A Building Energy Reference Tool


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How Does Your Building's Energy Use Compare?

How does your building's energy use compare to that of other buildings? Arch provides a simple way to see how your building's energy use compares to similar buildings. Currently you may search for buildings in of eighteen activity categories and with similar floor area.

If you have not assembled all the requested information, you may leave any of the fields blank, except for building activity. Note that providing more information will narrow the buildings in the comparison to those more closely matching your building.

For more discussion, Click Here or go to Links.


Step One:

What is the principal activity of your building? 

Step Two:

Enter the first three digits of the zipcode your building is located in.
Entering your zip code will restrict the results to buildings within the same US Census Division.

Step Three:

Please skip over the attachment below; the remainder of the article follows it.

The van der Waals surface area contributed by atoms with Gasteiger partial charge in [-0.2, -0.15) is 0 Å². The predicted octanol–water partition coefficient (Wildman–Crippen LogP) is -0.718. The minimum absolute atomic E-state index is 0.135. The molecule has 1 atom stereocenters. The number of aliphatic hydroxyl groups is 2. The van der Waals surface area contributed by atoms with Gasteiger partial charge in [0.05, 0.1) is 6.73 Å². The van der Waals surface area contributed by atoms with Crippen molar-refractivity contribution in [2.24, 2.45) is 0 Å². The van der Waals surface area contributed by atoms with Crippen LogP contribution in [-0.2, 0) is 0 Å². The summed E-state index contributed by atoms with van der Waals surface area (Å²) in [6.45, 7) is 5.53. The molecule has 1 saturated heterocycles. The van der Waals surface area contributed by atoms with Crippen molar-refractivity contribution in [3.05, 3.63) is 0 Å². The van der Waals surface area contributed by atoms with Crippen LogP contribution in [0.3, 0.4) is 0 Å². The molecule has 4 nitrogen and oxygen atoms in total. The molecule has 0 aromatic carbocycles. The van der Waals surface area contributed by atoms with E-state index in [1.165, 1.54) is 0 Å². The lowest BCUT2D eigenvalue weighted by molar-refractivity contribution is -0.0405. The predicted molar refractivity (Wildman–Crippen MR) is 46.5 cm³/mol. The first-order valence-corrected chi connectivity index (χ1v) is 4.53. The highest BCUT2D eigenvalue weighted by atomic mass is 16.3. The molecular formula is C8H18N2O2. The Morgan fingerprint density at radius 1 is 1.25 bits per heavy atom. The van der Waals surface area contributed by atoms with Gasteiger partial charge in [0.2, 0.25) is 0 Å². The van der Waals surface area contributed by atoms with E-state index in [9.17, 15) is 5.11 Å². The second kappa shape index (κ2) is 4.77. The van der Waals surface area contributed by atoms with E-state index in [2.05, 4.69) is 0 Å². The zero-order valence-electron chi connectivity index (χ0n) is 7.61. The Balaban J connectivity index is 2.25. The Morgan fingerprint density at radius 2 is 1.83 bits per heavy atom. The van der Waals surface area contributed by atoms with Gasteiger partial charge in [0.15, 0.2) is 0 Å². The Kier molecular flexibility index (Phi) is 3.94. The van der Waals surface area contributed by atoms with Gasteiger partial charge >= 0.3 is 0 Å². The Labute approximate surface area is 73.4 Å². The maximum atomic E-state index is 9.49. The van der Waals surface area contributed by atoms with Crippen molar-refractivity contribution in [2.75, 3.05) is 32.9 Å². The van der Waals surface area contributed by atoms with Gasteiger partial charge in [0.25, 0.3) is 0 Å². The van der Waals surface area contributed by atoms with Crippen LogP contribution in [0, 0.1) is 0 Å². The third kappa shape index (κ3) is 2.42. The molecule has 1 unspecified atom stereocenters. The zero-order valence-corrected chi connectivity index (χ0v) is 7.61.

Enter the building's floor area. (gross square feet)
Buildings are considered to have comparable floor areas if they have between half and twice your area; if the area field is blank, no filtering is done on floor area.

Step Four:

Enter the annual energy consumption based on the utility bills for your building for each of the following fuels:
Fuel Energy Consumption
Electricity
Natural Gas
Other   Million Btu/year

Step Five:

Building energy use can be reported as the actual energy used on site, or as the energy used at the energy source (about 2/3 of the "primary energy" that goes into an electric power plant is lost in the process as waste heat).   Source energy corresponds more closely to energy costs than does site energy.
Select which you want to use: Site    Source

Step Six:

Data entered on this website is saved and may later be added to our database.
If you are just exploring and do not think these data should be saved, check here: .

Step Seven:

(this should take about 5 seconds)

DISCLAIMER: LBNL provides no warranties on the data provided: Use at your own discretion.


This site has been funded in part by the California Energy Commission Public Interest Energy Research program. California visitors please also visit Cal-ARCH, a California-specific tool.

We welcome your Comments on this site


This page last modified March 27, 2001

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